A Man Spending Seven Years in Fairy Land, Fairies in Welsh folklore and mythology, a tale from Rhyd Ddu Wales
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Category: Fairies
Sub Category: Men captured by Fairies
Title: A Man Spending Seven Years in Fairy Land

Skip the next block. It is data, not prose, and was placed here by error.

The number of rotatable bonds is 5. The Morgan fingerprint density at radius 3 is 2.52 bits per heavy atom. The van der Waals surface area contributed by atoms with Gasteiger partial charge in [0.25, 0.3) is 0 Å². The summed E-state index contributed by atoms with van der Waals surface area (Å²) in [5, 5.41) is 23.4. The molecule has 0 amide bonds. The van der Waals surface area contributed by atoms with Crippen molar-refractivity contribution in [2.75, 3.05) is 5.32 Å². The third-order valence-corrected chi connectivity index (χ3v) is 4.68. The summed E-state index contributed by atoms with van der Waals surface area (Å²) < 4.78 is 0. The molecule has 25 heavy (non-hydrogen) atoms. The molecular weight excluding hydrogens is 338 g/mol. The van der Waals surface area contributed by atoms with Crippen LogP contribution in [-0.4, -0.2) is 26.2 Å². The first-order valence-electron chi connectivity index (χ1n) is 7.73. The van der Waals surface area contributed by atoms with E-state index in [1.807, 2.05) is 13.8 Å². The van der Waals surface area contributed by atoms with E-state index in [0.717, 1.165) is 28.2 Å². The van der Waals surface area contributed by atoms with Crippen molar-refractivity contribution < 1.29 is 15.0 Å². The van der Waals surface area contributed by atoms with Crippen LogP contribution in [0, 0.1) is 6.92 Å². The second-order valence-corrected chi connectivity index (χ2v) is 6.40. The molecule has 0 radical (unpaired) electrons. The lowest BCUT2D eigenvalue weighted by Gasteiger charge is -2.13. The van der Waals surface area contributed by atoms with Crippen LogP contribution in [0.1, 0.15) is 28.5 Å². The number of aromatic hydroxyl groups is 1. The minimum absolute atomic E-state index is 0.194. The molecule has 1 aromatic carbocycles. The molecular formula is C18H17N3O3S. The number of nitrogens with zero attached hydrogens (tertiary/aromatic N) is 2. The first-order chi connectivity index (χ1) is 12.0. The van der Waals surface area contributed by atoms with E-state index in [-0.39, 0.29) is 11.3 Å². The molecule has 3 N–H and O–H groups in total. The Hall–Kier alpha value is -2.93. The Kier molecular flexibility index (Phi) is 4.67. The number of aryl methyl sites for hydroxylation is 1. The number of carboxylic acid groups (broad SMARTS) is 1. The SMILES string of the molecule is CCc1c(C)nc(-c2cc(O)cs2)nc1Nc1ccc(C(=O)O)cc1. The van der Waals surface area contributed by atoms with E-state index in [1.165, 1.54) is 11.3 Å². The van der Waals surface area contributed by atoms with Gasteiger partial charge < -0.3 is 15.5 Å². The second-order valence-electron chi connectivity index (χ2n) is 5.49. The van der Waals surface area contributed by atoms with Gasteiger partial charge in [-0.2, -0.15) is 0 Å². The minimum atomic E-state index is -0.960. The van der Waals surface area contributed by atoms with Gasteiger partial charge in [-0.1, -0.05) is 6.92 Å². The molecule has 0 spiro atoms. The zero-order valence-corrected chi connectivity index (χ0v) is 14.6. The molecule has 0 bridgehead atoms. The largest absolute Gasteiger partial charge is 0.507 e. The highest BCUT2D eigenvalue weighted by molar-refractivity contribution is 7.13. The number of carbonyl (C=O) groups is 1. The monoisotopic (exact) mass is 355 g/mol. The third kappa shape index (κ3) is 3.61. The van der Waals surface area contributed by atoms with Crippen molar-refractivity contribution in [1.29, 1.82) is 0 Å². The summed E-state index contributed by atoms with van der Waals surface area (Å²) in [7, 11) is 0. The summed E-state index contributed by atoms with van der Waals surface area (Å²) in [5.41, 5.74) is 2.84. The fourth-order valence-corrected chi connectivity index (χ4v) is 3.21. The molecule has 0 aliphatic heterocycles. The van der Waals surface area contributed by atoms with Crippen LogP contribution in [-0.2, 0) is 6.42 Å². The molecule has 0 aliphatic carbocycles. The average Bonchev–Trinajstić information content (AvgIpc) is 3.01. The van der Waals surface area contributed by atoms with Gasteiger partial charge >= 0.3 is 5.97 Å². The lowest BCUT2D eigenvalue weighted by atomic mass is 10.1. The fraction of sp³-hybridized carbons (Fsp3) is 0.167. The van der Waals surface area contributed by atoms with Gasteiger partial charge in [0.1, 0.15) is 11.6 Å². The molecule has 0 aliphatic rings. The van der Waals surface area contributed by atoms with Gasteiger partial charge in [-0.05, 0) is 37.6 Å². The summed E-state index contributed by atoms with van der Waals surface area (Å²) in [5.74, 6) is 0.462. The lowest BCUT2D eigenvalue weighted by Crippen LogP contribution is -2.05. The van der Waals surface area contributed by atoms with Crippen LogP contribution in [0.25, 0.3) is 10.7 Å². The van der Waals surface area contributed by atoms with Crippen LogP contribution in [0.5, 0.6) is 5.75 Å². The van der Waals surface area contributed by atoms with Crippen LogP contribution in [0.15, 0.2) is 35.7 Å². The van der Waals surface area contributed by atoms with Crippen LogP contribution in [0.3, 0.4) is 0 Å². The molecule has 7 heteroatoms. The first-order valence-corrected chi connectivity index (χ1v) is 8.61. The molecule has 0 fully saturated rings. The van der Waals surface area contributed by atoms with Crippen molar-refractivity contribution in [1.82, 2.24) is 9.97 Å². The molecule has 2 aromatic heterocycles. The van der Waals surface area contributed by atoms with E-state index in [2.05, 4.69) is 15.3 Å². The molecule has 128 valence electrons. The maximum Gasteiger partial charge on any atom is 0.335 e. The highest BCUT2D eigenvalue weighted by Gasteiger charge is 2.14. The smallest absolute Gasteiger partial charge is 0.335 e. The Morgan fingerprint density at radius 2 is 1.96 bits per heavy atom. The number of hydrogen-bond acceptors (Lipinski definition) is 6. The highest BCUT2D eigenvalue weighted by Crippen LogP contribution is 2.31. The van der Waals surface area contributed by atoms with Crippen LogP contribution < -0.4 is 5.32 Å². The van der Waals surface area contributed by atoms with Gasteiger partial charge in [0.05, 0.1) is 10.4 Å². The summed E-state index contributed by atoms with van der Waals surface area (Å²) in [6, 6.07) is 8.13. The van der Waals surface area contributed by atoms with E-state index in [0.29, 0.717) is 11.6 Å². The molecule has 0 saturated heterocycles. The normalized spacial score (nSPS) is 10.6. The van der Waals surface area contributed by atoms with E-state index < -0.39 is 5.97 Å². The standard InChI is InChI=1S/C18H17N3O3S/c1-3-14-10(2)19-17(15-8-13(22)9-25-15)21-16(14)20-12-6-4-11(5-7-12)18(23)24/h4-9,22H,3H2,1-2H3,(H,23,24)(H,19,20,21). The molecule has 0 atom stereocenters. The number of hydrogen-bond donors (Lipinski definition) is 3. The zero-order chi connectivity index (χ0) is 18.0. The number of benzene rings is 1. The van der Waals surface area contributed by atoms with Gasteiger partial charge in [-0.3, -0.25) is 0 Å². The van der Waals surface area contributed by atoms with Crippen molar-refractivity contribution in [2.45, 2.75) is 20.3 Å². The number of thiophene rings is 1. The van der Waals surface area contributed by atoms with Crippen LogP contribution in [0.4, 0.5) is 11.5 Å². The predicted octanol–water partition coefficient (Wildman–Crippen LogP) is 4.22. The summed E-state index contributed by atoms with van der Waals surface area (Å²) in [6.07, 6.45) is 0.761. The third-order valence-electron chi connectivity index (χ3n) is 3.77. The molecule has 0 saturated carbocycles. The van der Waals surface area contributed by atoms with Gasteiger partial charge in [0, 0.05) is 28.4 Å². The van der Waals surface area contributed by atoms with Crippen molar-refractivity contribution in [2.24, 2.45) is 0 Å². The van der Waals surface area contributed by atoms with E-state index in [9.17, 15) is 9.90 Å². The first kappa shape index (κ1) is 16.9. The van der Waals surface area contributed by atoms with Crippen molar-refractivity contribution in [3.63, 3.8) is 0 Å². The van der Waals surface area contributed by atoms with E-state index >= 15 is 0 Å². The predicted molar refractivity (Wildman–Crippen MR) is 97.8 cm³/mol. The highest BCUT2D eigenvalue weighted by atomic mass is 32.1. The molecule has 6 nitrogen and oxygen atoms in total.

One bright moonlight night, as one of the sons of the farmer who lived at Llwyn On in Nant y Bettws was going to pay his addresses to a girl at Clogwyn y Gwin, he beheld the Tylwyth (Fairies) enjoying themselves in full swing on a meadow close to Cwellyn Lake. He approached them and little by little he was led on by the enchanting sweetness of their music and the liveliness of their playing until he got within their circle. Soon some kind of spell passed over him, so that he lost his knowledge of every place, and found himself in a country the most beautiful he had ever seen, where everybody spent his time in mirth and rejoicing. He had been there seven years, and yet it seemed to him but a night’s dream; but a faint recollection came to his mind of the business on which he had left home, and he felt a longing to see his beloved one: so he went and asked permission to return home, which was granted him, together with a host of attendants to lead him to his country; and, suddenly, he found himself, as waking from a dream, on the bank where he had seen the Fairy Family amusing themselves. He turned towards home, but there he found everything changed: his parents were dead, his brothers could not recognize him, and his sweetheart was married to another man. In consequence of such changes, he broke his heart, and died in less than a week after coming back.|Many variants of the legends already related are still extant in Wales. This much can be said of these tales, that it was formerly believed that marriages took place between men and Fairies, and from the tales themselves we can infer that the men fared better in Fairy land than the Fairy ladies did in the country of their earthly husbands. This, perhaps, is what might be expected, if, as we may suppose, the Fair Tribe were supplanted, and overcome, by a stronger, and bolder people, with whom, to a certain extent, the weaker and conquered or subdued race commingled by marriage. Certain striking characteristics of both races are strongly marked in these legends. The one is a smaller and more timid people than the other, and far more beautiful in mind and person than their conquerors. The ravishing beauty of the Fairy lady forms a prominent feature in all these legends. The Fairies, too, are spoken of as being without religion. This, perhaps, means nothing more than that they differed from their conquerors in forms, or objects of worship. However this might be, it would appear that their conquerors knew but little of that perfect moral teaching which made the Fairies, according to the testimony of Giraldus, truthful, void of ambition, and honest. |It must, however, be confessed, that there is much that is mythical in these legends, and every part cannot well be made to correspond with ordinary human transactions.|It is somewhat amusing to note how modern ideas, and customs, are mixed up with these ancient stories. They undoubtedly received a gloss from the ages which transmitted the tales.

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